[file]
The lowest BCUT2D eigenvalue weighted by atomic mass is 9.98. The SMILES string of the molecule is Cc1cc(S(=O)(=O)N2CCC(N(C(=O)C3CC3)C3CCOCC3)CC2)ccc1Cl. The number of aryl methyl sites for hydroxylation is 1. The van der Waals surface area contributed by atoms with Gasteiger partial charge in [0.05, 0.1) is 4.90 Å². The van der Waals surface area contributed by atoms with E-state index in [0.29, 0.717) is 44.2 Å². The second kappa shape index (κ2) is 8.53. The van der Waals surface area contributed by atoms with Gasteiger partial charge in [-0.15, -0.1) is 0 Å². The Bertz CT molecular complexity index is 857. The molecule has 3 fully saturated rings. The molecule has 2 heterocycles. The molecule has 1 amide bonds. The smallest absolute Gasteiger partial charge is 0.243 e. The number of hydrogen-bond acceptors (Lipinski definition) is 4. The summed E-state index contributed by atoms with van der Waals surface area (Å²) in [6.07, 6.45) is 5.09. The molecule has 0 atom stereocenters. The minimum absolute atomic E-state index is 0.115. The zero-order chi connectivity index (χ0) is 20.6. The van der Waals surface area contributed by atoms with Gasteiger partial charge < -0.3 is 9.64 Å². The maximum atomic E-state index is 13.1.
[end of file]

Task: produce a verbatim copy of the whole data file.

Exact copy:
The lowest BCUT2D eigenvalue weighted by atomic mass is 9.98. The SMILES string of the molecule is Cc1cc(S(=O)(=O)N2CCC(N(C(=O)C3CC3)C3CCOCC3)CC2)ccc1Cl. The number of aryl methyl sites for hydroxylation is 1. The van der Waals surface area contributed by atoms with Gasteiger partial charge in [0.05, 0.1) is 4.90 Å². The van der Waals surface area contributed by atoms with E-state index in [0.29, 0.717) is 44.2 Å². The second kappa shape index (κ2) is 8.53. The van der Waals surface area contributed by atoms with Gasteiger partial charge in [-0.15, -0.1) is 0 Å². The Bertz CT molecular complexity index is 857. The molecule has 3 fully saturated rings. The molecule has 2 heterocycles. The molecule has 1 amide bonds. The smallest absolute Gasteiger partial charge is 0.243 e. The number of hydrogen-bond acceptors (Lipinski definition) is 4. The summed E-state index contributed by atoms with van der Waals surface area (Å²) in [6.07, 6.45) is 5.09. The molecule has 0 atom stereocenters. The minimum absolute atomic E-state index is 0.115. The zero-order chi connectivity index (χ0) is 20.6. The van der Waals surface area contributed by atoms with Gasteiger partial charge < -0.3 is 9.64 Å². The maximum atomic E-state index is 13.1.